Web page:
Wednesday, December 9, 2009

Field Mowing - Part 5

South end of the big field is finished. North end has about two more hours to go. That makes a total of 12.2 acres completed so far. I estimate that I’ve traveled about 55 miles with JR so far, not counting trips to the barn and back. There’s no great concentration of red flags near the center of the field. I figure the areas near the middle of the field won’t need mowed again for at least five years.

Thick stands of goldenrods must provide conditions similar to that on the forest floor. Ferns such as this Ebony Spleenwort abound here. The allelopathic property of goldenrods inhibits growth of many species of plants. Ferns seem not to be adversely impacted by this effect.

Another delayed bloomer puts in a bid for last bloom of the year. The basal leaves of Oxeye sometimes remain green through the winter, so it’s not unreasonable to find one flowering late in the season. I’d prefer to see a native species using its range of genetic variation to increase its chances of dominating the area.

My mowing activities are an effort to eliminate deciduous trees and shrubs from the field. There are other invaders, such as this Eastern Red Cedar, that need a different control method.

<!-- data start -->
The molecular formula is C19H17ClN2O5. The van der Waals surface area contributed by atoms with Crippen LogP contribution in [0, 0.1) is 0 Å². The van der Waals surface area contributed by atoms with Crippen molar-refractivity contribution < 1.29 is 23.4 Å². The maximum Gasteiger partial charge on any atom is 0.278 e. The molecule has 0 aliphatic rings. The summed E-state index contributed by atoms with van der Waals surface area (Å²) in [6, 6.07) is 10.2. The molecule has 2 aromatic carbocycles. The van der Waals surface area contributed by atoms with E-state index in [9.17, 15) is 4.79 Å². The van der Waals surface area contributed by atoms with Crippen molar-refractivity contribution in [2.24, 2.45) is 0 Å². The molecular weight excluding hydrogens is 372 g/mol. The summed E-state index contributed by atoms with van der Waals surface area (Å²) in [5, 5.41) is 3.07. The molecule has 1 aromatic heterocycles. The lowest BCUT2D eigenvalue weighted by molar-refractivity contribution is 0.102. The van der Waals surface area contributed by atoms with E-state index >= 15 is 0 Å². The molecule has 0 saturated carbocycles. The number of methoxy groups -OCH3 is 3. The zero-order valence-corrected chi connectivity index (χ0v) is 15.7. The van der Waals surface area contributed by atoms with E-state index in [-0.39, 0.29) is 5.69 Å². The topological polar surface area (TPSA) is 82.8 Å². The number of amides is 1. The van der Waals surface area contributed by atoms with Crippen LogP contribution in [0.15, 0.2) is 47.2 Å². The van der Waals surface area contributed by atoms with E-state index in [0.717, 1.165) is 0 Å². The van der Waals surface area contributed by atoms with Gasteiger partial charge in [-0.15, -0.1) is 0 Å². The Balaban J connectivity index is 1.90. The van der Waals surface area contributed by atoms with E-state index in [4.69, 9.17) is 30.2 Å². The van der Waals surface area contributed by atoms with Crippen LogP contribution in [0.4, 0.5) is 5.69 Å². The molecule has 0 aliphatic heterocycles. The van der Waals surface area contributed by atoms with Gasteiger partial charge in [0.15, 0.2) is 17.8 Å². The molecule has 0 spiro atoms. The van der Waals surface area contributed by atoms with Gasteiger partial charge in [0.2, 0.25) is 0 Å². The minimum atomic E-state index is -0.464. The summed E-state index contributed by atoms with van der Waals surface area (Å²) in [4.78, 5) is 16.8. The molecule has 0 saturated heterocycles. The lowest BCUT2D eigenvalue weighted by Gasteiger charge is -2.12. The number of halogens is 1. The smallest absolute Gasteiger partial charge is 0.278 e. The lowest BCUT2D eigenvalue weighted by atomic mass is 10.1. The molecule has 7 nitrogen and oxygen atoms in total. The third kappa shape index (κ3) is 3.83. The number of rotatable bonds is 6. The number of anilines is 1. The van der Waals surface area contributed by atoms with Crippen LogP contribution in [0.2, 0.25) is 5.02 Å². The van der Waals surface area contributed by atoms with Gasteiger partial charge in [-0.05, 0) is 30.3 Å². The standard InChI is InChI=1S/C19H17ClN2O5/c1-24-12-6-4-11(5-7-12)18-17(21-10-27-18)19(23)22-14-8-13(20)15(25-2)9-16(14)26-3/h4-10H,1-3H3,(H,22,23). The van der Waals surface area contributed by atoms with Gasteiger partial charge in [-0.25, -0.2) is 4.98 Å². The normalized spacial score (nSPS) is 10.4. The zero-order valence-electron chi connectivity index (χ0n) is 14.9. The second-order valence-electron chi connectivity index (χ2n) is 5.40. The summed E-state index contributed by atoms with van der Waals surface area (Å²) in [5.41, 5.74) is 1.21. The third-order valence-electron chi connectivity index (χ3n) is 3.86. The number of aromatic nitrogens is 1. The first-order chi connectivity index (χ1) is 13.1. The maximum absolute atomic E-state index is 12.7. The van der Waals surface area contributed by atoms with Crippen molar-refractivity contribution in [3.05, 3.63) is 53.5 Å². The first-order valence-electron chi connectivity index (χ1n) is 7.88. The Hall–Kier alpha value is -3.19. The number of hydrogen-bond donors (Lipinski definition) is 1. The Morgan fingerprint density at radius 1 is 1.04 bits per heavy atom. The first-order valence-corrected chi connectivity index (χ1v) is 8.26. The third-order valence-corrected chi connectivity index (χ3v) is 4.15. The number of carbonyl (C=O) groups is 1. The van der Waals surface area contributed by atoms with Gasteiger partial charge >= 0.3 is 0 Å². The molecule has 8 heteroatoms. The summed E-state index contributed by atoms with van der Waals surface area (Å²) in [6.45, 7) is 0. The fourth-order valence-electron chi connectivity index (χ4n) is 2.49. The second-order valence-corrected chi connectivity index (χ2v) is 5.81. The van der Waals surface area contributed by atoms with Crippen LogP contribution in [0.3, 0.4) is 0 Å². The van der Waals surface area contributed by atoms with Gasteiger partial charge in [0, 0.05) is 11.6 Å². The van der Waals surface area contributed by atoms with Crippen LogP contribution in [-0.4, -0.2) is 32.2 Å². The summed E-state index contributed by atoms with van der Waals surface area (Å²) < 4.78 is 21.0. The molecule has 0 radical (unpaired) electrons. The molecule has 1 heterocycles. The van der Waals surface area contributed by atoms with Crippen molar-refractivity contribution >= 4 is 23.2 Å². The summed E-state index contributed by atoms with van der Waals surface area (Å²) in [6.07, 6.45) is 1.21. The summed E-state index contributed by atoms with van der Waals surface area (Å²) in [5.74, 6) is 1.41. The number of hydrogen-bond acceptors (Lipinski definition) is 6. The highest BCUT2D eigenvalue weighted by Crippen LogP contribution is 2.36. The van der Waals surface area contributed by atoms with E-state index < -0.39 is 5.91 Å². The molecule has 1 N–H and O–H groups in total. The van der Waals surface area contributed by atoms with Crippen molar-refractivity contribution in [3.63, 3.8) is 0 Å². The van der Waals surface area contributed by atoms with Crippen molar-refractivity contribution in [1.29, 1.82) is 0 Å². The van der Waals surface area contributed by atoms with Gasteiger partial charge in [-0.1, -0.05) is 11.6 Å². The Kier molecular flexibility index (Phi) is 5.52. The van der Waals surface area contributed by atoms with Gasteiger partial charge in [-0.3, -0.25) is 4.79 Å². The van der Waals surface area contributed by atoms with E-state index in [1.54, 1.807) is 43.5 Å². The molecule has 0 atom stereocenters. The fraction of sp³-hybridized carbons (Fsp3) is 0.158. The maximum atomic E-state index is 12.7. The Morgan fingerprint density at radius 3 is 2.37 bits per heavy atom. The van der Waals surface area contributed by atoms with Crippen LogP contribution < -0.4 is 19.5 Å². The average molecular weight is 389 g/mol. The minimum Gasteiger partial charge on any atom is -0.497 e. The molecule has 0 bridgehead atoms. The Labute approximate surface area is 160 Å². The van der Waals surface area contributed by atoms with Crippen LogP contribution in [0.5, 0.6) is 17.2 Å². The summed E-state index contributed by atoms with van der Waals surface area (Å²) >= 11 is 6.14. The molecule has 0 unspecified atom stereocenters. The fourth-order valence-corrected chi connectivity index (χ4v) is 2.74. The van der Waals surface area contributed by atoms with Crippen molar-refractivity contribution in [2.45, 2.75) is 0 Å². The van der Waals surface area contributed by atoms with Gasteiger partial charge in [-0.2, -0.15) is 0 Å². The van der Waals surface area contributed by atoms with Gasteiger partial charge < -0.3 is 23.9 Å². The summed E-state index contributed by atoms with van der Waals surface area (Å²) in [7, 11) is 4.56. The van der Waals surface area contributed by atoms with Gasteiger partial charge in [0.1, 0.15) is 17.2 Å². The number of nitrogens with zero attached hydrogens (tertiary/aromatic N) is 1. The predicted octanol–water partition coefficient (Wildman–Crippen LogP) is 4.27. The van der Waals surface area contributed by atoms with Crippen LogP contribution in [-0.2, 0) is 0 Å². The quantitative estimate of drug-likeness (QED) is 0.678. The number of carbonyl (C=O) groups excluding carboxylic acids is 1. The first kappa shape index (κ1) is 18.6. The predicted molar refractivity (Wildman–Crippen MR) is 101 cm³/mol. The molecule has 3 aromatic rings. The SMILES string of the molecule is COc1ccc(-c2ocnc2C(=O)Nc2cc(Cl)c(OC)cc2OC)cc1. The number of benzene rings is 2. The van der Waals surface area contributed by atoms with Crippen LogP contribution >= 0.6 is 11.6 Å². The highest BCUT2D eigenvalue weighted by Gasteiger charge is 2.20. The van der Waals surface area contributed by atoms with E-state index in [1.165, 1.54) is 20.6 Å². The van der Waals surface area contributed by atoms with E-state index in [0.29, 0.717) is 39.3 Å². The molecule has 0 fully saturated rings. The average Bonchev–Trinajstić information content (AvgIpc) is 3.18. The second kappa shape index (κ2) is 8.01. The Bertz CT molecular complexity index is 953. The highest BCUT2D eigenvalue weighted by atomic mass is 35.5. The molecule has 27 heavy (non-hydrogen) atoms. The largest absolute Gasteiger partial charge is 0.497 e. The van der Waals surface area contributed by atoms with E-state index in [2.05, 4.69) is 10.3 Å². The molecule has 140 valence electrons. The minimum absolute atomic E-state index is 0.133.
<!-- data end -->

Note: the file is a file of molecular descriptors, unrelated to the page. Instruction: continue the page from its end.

Mowing just takes the top of the little cedars. As long as there is green growth left, the cedar will continue to grow. To kill a cedar, you must cut it off below the lowest bunch of green leaves. The most effective way to deal with this tree is to cut it at ground level with a pair of loppers. To accomplish this in a systematic manner, I mow paths in the field to form a grid and then search and cut little cedars grid block at a time. I’ll be doing that out here next year. Bluebird boxes serve to mark grid line intersections, so I can recreate the same grid pattern each time.

Autumn Olive continues to become more common. This shrub grows as a tangle that is hard to deal with and will quickly rebound if conditions are not perfect at the time you apply herbicide. At least I’ve reached the point where the majority of Autumn Olive here are kept at a non-fruiting stage. Of course, that doesn’t do a lot of good when the surrounding farms produce plenty of fruit and the birds are quite willing to deliver seeds.

In the center of the clump is the dead stump from the original bush that I treated a few years ago. When dealing with large Autumn Olive, glyphosate herbicide will kill the stump, but fail to move through the entire root system. The result is a forest of root sprouts that need to be sprayed the following year. Why didn’t I come back and spray this clump? The standard answer is that I was doing something else that seemed more important at the time. I’ll try to do better this time.

This is what the clump of Autumn Olive looked like after JR got through with it. I only put one flag to mark this spot. When spraying Autumn Olive regrowth, you automatically look around the immediate area to make sure you’re not missing any other sprouts. I’m thinking of marking sites like this with a wooden lath so I can keep a closer eye on it through the year.

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